Minimum wage and paid sick leave proposals fail to advance in Maryland

The Maryland General Assembly’s most recent session ended in a flurry of legislative action, with new laws passed that legalized medical marijuana, tightened gun restrictions and increased the state’s gas taxes.

But two bills that would largely affect low-wage workers failed to advance out of legislative committees, leaving advocates to regroup for next year’s session.

One proposal would have increased the state’s minimum wage from $7.25 per hour to $10 per hour by 2015. After that, the wage floor would be indexed to inflation.

That legislation did not muster enough votes in the Senate Finance Committee to make it to the floor for a full vote. The panel voted down the measure 8-3 in March.

Another bill, the Earned Sick and Safe Leave Act, would have made it mandatory for employers to offer paid sick leave to their workers. Under the plan, workers would earn at least one hour of paid sick leave for every 30 hours worked. Only one other state, Connecticut, has such a law on its books. Several cities, including the District, have mandatory paid sick leave laws.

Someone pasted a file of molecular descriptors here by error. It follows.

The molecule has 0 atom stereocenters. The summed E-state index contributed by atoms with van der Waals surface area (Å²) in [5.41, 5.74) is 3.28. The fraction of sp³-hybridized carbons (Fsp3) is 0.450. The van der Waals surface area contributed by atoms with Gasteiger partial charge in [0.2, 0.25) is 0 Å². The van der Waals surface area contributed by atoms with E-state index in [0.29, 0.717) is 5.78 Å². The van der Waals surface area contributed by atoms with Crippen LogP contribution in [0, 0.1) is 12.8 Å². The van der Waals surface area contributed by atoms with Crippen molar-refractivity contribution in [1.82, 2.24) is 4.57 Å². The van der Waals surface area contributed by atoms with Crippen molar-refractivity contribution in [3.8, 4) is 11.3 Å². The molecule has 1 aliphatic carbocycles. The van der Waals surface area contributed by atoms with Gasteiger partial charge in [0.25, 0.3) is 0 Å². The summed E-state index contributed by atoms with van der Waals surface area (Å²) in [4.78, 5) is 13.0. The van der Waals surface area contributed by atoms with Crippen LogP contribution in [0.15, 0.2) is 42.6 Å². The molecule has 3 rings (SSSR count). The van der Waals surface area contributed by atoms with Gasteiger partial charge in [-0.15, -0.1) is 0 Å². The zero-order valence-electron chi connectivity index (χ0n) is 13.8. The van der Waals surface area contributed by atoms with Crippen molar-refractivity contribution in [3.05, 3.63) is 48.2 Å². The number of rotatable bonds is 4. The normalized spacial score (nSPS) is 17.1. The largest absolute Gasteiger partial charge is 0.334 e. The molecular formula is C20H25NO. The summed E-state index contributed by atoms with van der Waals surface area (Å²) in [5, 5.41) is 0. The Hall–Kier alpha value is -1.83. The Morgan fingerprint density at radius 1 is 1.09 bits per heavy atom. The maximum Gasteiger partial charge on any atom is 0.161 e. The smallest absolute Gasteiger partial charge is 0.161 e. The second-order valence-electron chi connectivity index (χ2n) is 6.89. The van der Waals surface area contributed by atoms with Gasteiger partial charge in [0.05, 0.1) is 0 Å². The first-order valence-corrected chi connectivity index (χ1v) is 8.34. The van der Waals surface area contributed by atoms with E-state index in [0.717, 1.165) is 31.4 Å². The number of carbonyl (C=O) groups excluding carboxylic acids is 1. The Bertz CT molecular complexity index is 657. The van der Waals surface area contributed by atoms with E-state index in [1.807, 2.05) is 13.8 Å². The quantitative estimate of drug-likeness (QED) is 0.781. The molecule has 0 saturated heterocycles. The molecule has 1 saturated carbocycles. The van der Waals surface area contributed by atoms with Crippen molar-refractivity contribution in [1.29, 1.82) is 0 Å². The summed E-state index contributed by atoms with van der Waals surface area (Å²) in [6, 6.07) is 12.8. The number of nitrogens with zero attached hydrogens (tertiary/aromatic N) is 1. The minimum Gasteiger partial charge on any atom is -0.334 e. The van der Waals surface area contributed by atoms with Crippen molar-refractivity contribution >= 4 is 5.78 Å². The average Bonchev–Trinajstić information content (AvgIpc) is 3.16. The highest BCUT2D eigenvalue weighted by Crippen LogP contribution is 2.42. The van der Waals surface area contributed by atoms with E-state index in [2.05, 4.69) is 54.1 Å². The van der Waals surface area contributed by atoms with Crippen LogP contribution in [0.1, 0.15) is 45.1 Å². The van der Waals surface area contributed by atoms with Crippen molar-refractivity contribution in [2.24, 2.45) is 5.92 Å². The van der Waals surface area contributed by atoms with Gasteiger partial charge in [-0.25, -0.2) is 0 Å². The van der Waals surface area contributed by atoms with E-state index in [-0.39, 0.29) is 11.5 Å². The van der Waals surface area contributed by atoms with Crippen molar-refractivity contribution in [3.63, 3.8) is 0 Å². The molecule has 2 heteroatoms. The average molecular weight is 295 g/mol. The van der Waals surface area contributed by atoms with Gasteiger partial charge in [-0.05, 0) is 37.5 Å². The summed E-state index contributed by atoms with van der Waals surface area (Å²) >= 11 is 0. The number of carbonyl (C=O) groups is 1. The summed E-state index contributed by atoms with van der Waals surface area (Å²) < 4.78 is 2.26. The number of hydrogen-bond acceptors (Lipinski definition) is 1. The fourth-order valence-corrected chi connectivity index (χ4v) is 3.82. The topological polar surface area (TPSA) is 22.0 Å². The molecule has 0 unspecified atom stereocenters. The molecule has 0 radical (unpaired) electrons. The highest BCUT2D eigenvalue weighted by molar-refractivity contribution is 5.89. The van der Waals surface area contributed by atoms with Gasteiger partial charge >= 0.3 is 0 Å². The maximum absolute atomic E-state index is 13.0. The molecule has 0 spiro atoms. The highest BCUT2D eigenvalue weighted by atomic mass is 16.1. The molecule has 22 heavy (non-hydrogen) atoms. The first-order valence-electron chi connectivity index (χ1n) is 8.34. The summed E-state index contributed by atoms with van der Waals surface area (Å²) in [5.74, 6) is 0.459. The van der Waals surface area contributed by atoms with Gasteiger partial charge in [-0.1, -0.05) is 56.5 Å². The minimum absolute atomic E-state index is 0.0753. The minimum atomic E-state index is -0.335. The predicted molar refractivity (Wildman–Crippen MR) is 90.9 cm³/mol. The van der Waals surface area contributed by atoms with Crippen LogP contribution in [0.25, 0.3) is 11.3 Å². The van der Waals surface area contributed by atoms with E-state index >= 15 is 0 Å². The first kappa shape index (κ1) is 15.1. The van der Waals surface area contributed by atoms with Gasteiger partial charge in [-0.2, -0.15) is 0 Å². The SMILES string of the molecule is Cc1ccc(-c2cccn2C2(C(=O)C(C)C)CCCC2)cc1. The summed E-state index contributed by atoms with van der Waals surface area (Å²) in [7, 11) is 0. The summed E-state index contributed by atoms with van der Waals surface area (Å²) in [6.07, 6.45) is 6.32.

The sick leave proposal was withdrawn after it failed in House Economic Matters committee.

Sarah Halzack is The Washington Post's national retail reporter. She has previously covered the local job market and the business of talent and hiring. She has also served as a Web producer for business and economic news.

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